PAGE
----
Wednesday, August 1, 2012

What #NBCFail Tells Us About MSM Today

There are moments in a culture, when you realize that people (and people's viewing/listening habits) have surpassed the medium currently promoted. Film attendance put the nail in the coffin of theatre-going as a regular pasttime. Big-screen TVs caused film attendance to drop. Radio finally realized (too late) that the iPod had changed forever how people listen to music.

We have another of those moments now, although it's been going on for some time already.

And it kinda looks like this.

This image is significant in several ways.

Let me back up a bit. At this moment, in real time, I was on my computer, hooked up to the Internet that Tim Berners-Lee invented, as he was on this stage at the London Olympics, Tweeting "This is for everyone." And, on Twitter, it was like suddenly "everyone" (including me) was responding: "Thanks, Tim Berners-Lee! And isn't this amazing and incredible?" Here we are, in Canada and Brazil and China and Australia and Germany, all able to watch this amazing Olympics Opening Ceremony TOGETHER on the World Wide Web of his creation.

It was stunning poetry, and really touched my heart. Touched that it was nearly the finale of the genius creation that Englishman Danny Boyle had created, a poem to England if ever there was one. The images that he put forth, which I'd been watching (commercial-free) created a stunning portrait that seemed to (according to the Tweets I was reading) touch Englishfolk most of all.

The National Health Service and Harry Potter and Mary Poppins and the English countryside and MUSIC! Oh the MUSIC! Best of all, those dastardly boys of the late 1970s, reviled in their country at the time (spit on at gigs), the Sex Pistols, punkers now dressed up almost as Cabbage Patch dolls, pogoing in their leather jackets joyfully. A British commentator later intoned (paraphrasing), "They used to be banned, but now they are as much a part of Britain as anything else." Something that gets you all warm and fuzzy. (And the Queen was watching!)

The ceremony took my breath away. In many segments.

Subversive in many ways, brilliant in all. I need to rewatch the entire thing.

But all those countries that I mentioned earlier that were watching in real-time? Not among them? The United States. If you played by the rules in America (which, being a punk rocker, I don't), you had to wait NINE HOURS (on the West Coast) after the Opening Ceremonies to see them. And to see a MUCH edited version of them. That whole joyous Sex Pistols moment I described above? Not there. It showed the beginning of the song "Pretty Vacant" (they played the WHOLE SONG), and then cut to commercial. Came back just in the final words of that song.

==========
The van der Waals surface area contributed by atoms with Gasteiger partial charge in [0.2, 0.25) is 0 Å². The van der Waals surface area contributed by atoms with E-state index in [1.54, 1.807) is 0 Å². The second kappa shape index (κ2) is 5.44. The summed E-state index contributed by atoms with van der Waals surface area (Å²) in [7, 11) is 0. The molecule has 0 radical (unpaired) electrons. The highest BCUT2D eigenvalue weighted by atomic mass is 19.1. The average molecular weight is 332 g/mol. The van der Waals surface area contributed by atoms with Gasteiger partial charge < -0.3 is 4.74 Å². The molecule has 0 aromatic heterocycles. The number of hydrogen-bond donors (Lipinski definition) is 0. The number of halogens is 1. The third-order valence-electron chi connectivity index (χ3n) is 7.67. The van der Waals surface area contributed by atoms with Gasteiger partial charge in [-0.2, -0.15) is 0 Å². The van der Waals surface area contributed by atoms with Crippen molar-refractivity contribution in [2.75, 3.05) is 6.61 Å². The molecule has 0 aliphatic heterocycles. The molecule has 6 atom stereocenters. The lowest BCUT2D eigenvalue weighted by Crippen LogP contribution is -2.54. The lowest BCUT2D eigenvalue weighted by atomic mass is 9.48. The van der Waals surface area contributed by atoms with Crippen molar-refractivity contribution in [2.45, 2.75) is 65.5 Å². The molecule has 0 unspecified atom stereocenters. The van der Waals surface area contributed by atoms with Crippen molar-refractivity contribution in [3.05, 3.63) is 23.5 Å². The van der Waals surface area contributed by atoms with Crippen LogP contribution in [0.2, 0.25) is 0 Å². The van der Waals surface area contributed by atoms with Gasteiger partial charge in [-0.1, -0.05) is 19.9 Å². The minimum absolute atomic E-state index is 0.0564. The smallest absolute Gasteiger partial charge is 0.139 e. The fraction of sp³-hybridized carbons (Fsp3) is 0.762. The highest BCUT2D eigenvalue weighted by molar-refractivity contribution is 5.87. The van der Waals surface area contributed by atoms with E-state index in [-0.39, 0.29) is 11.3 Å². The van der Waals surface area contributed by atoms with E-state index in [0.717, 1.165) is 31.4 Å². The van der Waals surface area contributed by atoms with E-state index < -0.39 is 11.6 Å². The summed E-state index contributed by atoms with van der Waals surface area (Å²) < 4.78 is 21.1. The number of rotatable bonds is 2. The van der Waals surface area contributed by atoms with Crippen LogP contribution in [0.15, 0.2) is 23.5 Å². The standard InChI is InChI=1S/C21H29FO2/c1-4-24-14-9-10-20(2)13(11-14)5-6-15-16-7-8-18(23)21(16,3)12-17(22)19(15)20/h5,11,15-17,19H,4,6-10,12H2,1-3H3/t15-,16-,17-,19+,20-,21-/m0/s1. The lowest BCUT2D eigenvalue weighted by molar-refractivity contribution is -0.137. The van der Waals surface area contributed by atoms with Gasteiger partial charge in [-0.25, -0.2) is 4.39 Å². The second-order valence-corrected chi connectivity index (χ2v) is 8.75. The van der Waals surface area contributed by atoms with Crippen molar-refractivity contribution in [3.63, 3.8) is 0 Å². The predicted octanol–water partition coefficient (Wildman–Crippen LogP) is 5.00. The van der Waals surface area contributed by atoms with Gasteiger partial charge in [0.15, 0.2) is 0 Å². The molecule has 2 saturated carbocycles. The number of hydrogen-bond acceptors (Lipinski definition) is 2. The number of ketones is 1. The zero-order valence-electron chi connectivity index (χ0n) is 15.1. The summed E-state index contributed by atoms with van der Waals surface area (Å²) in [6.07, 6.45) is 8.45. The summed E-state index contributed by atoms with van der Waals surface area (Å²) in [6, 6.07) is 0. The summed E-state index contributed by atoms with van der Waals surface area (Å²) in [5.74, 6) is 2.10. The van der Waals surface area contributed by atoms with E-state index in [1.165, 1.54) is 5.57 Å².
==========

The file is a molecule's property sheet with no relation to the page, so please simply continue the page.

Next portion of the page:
Another significant thing not there? Really significant, considering that America is all about "stamping out terror" and all that in our propaganda, was a long segment dedicated to the terror victims of 7/7. I think it's safe to say that that moment resonates with every Brit the way 9/11 resonates with every American. And one would think that "terror" kinda resonates everywhere. It was a really poignant, special moment of the ceremony. I can just see the NBC exec, looking at the lineup on paper. "Nah, we don't need that. We can cram plenty of commercials in that part. Look how long it is!"

So you had to watch the whole thing nine hours after the fact, if you wanted to watch NBC's version. You didn't get to share that "This is for EVERYONE" moment with the rest of the world. (In fact, NBC commentator Meredith Viera didn't even know who Tim Berners-Lee WAS. Although she did have that nine hours to Google it, for heaven's sake, so there's no excuse.)

And if you didn't want to wait for the ceremony, for the first time ever, NBC is (supposedly) offering real-time coverage of the Olympics (with every event broken out). This, however, did not include the Opening Ceremoniues (one assumes they will also not include the Closing Ceremonies). The best you could get from NBC (initially) was photographs on their website from what was happening live.

People were on Twitter when this was happening, first complaining that NBC tape-delays its coverage, second that all it was giving anyone was photographs. NBC must have heard people, because soon, it started live Tweeting what was being broadcast. THAT YOU COULDN'T SEE. For nine hours.

Cause, you know, if you saw it, that would be lost revenue for them, and all those commercials they had packed in there at premium dollars.

Here's the thing, though, NBC. I'm a Internet user (thanks to Tim Berners-Lee). If I want to watch something right now, I can pretty much find a way to get it. And so I did. From the United States. So did lots of others, I'm sure.

And, I kept reading these lamenting posts from TV critics and commentators, who were trying to view it through normal (NBC-approved) channels. I felt bad. So I sent them the link. That someone had sent me. After all, This is For Everyone. :-) And that's how the Internet works.

For better Olympics coverage, every day of the Olympics so far, check out #NBCFAIL on Twitter. It tells of all the ways that NBC is screwing up. They seem to be endless.

One thing is sure. The people have moved on in their viewing habits. One day, NBC will figure that out.


No comments:

Post a Comment

Please leave a comment. I encourage and welcome the dialogue.